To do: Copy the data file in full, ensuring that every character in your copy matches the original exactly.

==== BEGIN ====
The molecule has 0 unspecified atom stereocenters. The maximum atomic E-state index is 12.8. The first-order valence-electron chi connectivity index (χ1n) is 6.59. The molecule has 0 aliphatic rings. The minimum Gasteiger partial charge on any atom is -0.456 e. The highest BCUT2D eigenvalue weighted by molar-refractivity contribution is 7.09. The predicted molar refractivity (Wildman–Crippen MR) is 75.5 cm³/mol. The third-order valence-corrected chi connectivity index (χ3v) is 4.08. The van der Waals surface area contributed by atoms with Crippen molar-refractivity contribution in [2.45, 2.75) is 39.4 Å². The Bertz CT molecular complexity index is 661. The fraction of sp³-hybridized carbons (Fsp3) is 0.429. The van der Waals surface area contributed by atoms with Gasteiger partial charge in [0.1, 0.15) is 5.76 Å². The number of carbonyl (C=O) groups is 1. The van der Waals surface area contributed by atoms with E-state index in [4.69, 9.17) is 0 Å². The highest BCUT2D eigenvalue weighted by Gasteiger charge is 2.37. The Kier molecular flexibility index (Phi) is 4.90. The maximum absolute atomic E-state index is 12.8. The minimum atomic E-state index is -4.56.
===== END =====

The molecule has 0 unspecified atom stereocenters. The maximum atomic E-state index is 12.8. The first-order valence-electron chi connectivity index (χ1n) is 6.59. The molecule has 0 aliphatic rings. The minimum Gasteiger partial charge on any atom is -0.456 e. The highest BCUT2D eigenvalue weighted by molar-refractivity contribution is 7.09. The predicted molar refractivity (Wildman–Crippen MR) is 75.5 cm³/mol. The third-order valence-corrected chi connectivity index (χ3v) is 4.08. The van der Waals surface area contributed by atoms with Crippen molar-refractivity contribution in [2.45, 2.75) is 39.4 Å². The Bertz CT molecular complexity index is 661. The fraction of sp³-hybridized carbons (Fsp3) is 0.429. The van der Waals surface area contributed by atoms with Gasteiger partial charge in [0.1, 0.15) is 5.76 Å². The number of carbonyl (C=O) groups is 1. The van der Waals surface area contributed by atoms with E-state index in [4.69, 9.17) is 0 Å². The highest BCUT2D eigenvalue weighted by Gasteiger charge is 2.37. The Kier molecular flexibility index (Phi) is 4.90. The maximum absolute atomic E-state index is 12.8. The minimum atomic E-state index is -4.56.